Revisiting the RWG

Posted: September 27, 2010 by Rex Brynen in conferences, peace process, RWG

The Refugee Working Group (RWG) was one of several multilateral working groups established after the 1991 Madrid peace conference, as part of the newly-launched Middle East peace process. Over the next several years seven plenary sessions of the RWG would be held (1992-95) under the “gavel” of Canada. In 1997 the Arab League called for a boycott of the multilaterals in protest of Israeli policies. Some lower-level work by the RWG continued. This ended, however, with the eruption of the second Palestinian intifada in September 2000, which led to a suspension of all multilateral track activities. Despite this, Canada continued to assign a diplomat to act as RWG “gavel” and Canadian MEPP coordinator until 2009, using the position to advance dialogue and policy-relevant research on the refugee issue. Finally, in 2009 the position was discontinued amid budget cuts at the Department of Foreign Affairs.

Why this lesson in MEPP history? Well, on 24 September the International Development Research Centre hosted a day-long retrospective meeting in Ottawa on the RWG, with five of the six former gavels in attendance. It was a valuable opportunity to hear their perspectives on what the RWG had done right and wrong, as well as Canada’s broader contributions to the refugee issue and Middle East peace process.

The RWG gavels (left to right): Peter McRae (2006-08); Mike Molloy (2000-03); Marc Perron (1992-95); Andrew Robinson (1995-2000); Jill Sinclair (2003-06). Not in attendance: Doug Fraser (2008-09).

When time allows, we’ll be writing something more substantive on the meeting, the discussions, and the lessons learned. However, I thought I would offer a few quick personal observations here—with the caveat that they very much represent my own view of the discussions. Other participants are encouraged to share their own thoughts in the comments section below.

  • How much latitude did Canada have on the refugee agenda, given the need to maintain Washington’s approval, as well as given the role of domestic lobby groups? The general view seemed to be that the Americans were generally happy that Canada was doing anything, and didn’t much care about the details provided they didn’t complicate larger diplomatic efforts. From time to time, concerns over the sensitivity of domestic lobbies played a larger role. There was considerable discussion (and no consensus) as to whether the greater pro-Israeli tilt of recent Canadian governments might hamper Canada making future contributions on the issue.
  • What was useful? In general, what was done changed over time. In the very beginning, the RWG was very much part of the package deal that enabled the Madrid process. The early emphasis on large formal meetings provided a sense of momentum and generated additional resources for the refugee issue, even if the necessity of operating by consensus limited any political progress. As formal RWG activities wound down, informal “track two” and policy research projects were emphasized—giving rise to the so-called “Ottawa process.” Interestingly, much of this shift to informality had been foreseen by Canada’s 1995 RWG “Vision Paper.” The formal coordination of the RWG was also replaced for a while by the informal donor coordination of the “No-Name Group,” which met in various forms from 2000 to 2007 (despite the appalling quality of the pizza served in the Canadian Embassy cafeteria in Washington during the very first NNG meeting).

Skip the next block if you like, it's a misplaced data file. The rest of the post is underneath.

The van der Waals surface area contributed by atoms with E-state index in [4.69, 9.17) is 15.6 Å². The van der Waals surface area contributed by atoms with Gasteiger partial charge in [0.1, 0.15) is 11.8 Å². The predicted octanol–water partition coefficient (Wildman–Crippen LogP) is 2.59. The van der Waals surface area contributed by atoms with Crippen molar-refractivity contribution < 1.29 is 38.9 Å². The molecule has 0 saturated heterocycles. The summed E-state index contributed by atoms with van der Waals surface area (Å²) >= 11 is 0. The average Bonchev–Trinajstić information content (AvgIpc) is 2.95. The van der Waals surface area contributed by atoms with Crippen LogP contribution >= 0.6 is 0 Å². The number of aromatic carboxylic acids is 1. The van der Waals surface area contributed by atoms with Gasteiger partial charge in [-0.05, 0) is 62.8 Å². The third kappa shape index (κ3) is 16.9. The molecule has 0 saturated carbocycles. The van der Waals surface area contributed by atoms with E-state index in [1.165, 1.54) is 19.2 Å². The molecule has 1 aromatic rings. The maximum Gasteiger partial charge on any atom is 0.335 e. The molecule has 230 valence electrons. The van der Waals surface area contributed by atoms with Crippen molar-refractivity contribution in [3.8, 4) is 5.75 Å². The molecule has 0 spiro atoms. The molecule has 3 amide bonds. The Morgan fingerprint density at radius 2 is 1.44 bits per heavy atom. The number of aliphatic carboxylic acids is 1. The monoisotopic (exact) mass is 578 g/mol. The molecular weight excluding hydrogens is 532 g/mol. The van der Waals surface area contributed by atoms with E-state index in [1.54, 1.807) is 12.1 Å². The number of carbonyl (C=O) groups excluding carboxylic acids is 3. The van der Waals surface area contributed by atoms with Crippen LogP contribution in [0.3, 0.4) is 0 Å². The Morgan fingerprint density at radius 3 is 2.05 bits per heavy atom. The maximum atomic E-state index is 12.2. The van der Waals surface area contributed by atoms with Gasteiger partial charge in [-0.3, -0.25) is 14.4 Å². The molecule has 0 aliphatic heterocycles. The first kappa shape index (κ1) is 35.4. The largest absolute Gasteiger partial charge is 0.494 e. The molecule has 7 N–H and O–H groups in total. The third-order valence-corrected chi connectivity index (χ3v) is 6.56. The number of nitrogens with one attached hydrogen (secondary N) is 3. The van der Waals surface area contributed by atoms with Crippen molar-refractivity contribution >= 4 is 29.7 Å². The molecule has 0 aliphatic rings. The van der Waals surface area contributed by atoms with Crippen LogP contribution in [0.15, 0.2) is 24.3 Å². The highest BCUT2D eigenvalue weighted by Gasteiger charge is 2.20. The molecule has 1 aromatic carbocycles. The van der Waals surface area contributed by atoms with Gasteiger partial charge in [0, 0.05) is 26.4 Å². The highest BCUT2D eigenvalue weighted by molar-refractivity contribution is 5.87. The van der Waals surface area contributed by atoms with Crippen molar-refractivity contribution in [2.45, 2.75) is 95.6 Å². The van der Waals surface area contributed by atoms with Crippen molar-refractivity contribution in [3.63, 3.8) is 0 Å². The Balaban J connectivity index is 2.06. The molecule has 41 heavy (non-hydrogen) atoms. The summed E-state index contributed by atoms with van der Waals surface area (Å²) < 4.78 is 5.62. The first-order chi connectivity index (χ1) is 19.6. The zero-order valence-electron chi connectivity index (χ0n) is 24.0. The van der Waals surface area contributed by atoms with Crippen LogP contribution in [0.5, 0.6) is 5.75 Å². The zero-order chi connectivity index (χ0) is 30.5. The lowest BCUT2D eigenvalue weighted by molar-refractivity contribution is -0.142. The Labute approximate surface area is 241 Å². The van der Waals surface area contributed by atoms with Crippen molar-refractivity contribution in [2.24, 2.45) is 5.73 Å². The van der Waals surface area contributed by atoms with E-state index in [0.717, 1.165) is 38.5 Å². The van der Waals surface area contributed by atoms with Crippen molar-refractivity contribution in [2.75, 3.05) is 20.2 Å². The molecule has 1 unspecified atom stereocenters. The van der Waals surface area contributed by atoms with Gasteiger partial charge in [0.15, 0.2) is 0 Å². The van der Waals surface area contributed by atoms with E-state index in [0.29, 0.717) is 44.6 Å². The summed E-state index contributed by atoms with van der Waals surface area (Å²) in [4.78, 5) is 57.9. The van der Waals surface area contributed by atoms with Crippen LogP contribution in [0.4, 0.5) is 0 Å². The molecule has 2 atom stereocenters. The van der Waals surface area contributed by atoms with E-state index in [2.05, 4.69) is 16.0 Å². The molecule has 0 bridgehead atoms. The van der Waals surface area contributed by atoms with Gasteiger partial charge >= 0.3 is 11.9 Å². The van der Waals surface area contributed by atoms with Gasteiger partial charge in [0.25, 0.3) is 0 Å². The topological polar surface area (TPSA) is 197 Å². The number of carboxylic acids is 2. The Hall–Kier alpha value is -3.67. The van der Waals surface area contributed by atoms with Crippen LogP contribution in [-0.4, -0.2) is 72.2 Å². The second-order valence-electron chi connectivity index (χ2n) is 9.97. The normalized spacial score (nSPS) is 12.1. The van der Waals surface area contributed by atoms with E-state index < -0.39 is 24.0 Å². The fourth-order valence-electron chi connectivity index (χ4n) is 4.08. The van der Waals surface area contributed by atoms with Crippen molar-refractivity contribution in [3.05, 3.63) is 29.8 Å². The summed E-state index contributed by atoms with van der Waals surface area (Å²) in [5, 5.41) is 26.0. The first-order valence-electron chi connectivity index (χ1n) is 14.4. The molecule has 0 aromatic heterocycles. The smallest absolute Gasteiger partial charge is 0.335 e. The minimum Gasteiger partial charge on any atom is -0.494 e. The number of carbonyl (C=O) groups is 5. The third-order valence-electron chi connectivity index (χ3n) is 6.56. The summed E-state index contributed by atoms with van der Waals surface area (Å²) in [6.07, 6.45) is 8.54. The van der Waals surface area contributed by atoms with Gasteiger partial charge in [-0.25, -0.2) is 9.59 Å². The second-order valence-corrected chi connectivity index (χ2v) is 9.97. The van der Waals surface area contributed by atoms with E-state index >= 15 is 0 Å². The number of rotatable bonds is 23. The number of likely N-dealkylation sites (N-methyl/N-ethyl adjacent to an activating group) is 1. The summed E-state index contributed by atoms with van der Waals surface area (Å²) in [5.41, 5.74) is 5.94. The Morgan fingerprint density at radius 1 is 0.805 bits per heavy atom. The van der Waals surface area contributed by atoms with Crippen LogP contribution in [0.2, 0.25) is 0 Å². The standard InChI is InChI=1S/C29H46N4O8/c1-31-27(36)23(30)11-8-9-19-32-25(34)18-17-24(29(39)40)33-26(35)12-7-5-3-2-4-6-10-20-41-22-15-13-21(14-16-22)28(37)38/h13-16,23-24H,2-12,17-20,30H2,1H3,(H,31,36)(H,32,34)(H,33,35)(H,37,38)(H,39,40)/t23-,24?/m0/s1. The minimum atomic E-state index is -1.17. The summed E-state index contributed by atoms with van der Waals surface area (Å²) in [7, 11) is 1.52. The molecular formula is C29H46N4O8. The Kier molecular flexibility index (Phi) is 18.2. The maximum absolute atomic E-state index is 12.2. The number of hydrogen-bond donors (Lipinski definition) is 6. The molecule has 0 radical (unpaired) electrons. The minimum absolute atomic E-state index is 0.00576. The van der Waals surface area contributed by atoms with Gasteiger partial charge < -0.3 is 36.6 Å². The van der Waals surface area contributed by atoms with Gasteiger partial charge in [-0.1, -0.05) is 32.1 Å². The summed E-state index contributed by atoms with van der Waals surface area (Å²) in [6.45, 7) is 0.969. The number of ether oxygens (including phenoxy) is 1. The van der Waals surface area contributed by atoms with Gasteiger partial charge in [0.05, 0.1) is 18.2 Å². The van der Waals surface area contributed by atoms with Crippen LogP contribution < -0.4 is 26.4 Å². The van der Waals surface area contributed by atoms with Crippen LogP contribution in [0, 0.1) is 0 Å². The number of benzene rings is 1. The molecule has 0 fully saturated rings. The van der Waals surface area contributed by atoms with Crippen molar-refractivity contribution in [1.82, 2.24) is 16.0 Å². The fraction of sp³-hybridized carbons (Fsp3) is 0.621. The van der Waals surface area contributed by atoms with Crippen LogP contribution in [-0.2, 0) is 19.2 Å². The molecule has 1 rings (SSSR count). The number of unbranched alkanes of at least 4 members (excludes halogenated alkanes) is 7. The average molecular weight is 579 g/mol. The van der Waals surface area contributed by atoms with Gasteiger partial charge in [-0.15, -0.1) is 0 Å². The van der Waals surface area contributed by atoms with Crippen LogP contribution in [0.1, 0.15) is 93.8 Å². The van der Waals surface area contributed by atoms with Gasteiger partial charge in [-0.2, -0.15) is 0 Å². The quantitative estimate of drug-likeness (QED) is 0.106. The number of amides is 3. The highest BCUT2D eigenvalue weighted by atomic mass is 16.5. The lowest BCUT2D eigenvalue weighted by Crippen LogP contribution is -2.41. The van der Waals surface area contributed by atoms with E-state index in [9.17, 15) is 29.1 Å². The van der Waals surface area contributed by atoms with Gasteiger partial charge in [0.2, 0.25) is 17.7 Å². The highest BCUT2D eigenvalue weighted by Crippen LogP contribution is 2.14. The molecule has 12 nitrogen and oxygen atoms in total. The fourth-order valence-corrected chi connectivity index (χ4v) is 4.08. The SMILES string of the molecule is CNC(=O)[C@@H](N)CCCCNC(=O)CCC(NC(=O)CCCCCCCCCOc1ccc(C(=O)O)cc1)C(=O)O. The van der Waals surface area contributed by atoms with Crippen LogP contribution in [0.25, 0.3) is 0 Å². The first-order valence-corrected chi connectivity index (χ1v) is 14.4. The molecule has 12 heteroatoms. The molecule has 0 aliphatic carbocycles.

• Did the Ottawa process contribute? It can be difficult to process-trace policy influence or to determine what caused what. Nonetheless, it was generally felt that Canadian efforts had contributed to refined thinking by the parties and international community in a number of key areas, including refugee absorption, compensation, possible implementation mechanisms, and others.
  • It was noted that conflicting Israeli and Palestinian narratives meant that there were few points of shared interest or common discourse. The refugees themselves were often suspicious of the Palestinian leadership’s perceived willingness to compromise on the issue. The multilateral approach had been a useful way to engage host countries, and bring them into a process from which they had otherwise been excluded by the bilateral Israeli-Palestinian negotiating dynamic.
  • The attitude of the Prime Minister and Minister of Foreign Affairs can be very important. Some Canadian ministers had been more engaged and interested than others. The Palestinian refugee issue remains something of a Canadian niche, and Canada could well be called upon to contribute in this area in the future. There was some concern that Canadian knowledge in this area was at risk of atrophying as IDRC wound down its activities on the refugee file. Also, there was little enthusiasm for renewing the RWG as such.
  • There is a need to distill key policy lessons from the past decade of policy research and dialogue on the refugee issue in a way that will be useful for negotiators—something that IDRC is undertaking with a current project.
  • Outsiders need to be humble in what they can contribute. In the end, it is the local parties who have to make the big decisions and live with the consequences.

It was an enjoyable discussion, and a great opportunity to see friends and share tales of what went on behind-the-scenes in the Refugee Working Group. When the full report is available, we’ll post a link to here, as well as on the main PRRN website.

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